The lenses I did find (e.g., from Canon, Zeiss, Nikon, Sony) are incompatible with the OP's Panasonic GH3 DSLM camera without an adapter.





    Hybrid Camera Revolution

    Mike WilhelmMike Wilhelm

    We wrote a buyers guide on this a few months back you should check out. More specificlly, take a look at our lens comparison grid (PDF).


    Hope this helps!



    Feature Phonic Media is a video production company based in Manchester. It was established in March 2012, and is driven by a passion for music, video and excitement. Our work ranges from documentary to corporate work, fashion to football and we cater to any genre of video. The company was set up by Adam Mugridge and Josh Woods and has has now grown – over the space of less than a year – into a well appreciated professional production company with associations with some "big" names: "Nike", "Ear to the Ground", "Jeffrey Campbell", "Manchester United" to name a few.


    Originally our passion was for the music industry, and our main objective was to record live sessions for artists/bands – both established and upcoming. This created opportunities that we never thought we'd get a chance to be a part of. For instance recording Wheatus' Teenage Dirtbag live in studio, and watching Brendan Brown hit the high note on the song's breakdown. However, since then we have evolved into a vareity of different areas and pride ourselves on producing high quality content.


    Hi everyone, long time lurker here.

    I’ve been working freelance for a few years and knew about this problem, but had never really needed to worry about it until now.

    I was recently hired full-time as an in-house videographer / editor for a company, and have been working out of a standard office cubicle and external locations for the first few months while a studio space is built in a large partitioned area of the workplace. The space will be used for shooting products, promo videos and misc. video tasks (e.g.: brand managers, rep training videos etc.).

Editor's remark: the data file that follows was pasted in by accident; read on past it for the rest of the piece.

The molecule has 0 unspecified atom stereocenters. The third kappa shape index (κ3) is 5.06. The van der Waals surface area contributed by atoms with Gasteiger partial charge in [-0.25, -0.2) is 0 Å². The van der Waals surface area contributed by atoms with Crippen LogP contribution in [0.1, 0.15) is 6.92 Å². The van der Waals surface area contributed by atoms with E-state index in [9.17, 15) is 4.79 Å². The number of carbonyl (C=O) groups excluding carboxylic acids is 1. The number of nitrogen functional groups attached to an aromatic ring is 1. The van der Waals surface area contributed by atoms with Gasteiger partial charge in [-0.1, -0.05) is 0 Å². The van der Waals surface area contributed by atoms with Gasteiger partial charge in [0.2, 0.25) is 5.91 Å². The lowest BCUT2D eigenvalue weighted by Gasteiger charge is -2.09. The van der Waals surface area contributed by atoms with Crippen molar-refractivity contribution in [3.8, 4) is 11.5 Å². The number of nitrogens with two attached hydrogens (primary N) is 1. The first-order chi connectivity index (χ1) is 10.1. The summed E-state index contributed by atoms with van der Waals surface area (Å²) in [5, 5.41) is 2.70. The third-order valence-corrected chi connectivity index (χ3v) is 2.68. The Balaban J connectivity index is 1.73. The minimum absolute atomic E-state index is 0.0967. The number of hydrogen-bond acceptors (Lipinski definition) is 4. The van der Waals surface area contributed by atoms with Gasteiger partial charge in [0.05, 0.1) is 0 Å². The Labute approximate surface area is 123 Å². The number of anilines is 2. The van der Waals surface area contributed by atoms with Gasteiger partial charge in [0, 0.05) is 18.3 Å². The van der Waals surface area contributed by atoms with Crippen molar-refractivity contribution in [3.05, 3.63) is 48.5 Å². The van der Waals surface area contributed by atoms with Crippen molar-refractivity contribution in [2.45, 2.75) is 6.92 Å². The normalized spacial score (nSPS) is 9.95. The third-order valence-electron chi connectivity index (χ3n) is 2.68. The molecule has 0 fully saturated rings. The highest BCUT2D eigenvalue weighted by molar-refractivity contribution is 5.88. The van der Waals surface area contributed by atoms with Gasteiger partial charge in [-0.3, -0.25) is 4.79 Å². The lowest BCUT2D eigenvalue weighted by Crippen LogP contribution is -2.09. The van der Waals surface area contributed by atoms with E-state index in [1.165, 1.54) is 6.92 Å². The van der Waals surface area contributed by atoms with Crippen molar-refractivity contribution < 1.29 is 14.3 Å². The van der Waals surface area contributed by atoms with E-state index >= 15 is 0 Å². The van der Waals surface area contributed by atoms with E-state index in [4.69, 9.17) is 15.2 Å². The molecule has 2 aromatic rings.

Camera and other gear aside, for lighting we have purchased a 4-head Lowel lighting kit coming in at ~1700W. This may or may not be supplemented by more lighting down the track.

    I personally own an Ianiro 3x 800W redhead kit and a single 650W Arri fresnel, which I have used for most of my freelance work over the past year or two. For a few of these jobs, we have worked in a space where smoke and/or heat detectors are either absent, or able to be manually overridden / shut off temporarily.

    Currently we are looking at ways to avoid the issue of lighting setting off the building’s fire alarms and costing us thousands each time the lights are switched on.

    The company HQ is on the top floor of a 3-floor office building with standard 10-12ft office ceilings. Fire department protocol dictates that smoke detectors must be spaced in a grid pattern every 7m throughout the building. It also dictates that installing an extraction fan would be against the fire code, as any fire that starts would potentially spread into the roof cavity via that duct and worsen the situation.

    The body corporate has informed us of some smoke detector “condoms” that are made to fit over the smoke detectors temporarily as a barrier to stop any particles reaching them (they’re basically glorified plastic cups). Ironically, it’s against the fire code to install them for anything other than fire system test / technician work…

    For the size of the space (approx 8x8m, or 26x26ft, or 676 square ft.), going the Kinoflo / LED panel route with lighting would not be an option as we’re looking at $8K to $10K of lights to adequately meet the needs of this space, which I can’t swing in the available budget.

    Has anyone had experience setting up a studio space, other than in purpose-built buildings, garages or warehouses (all of which I’m more used to working in)? If so, how did you get around this issue? Our lights will be thoroughly “burned in” outdoors, so a lot of the factory chrome / paint will already be cooked before setting them up indoors, but even my own lights, which have seen heavy use over the years, still smoke occasionally like all tungsten / HMI / anything-with-a-heating-element will.

    Lots of reading on the net, plus talking to fellow video people has told me that it’s either something they’ve never thought about, or it’s something that’s been solved by “less-than-legally” overriding the detectors / whole alarm system. I know what I’d do, but unfortunately I’d most likely foot the bill personally should anything disastrous happen.

    Any advice would be great.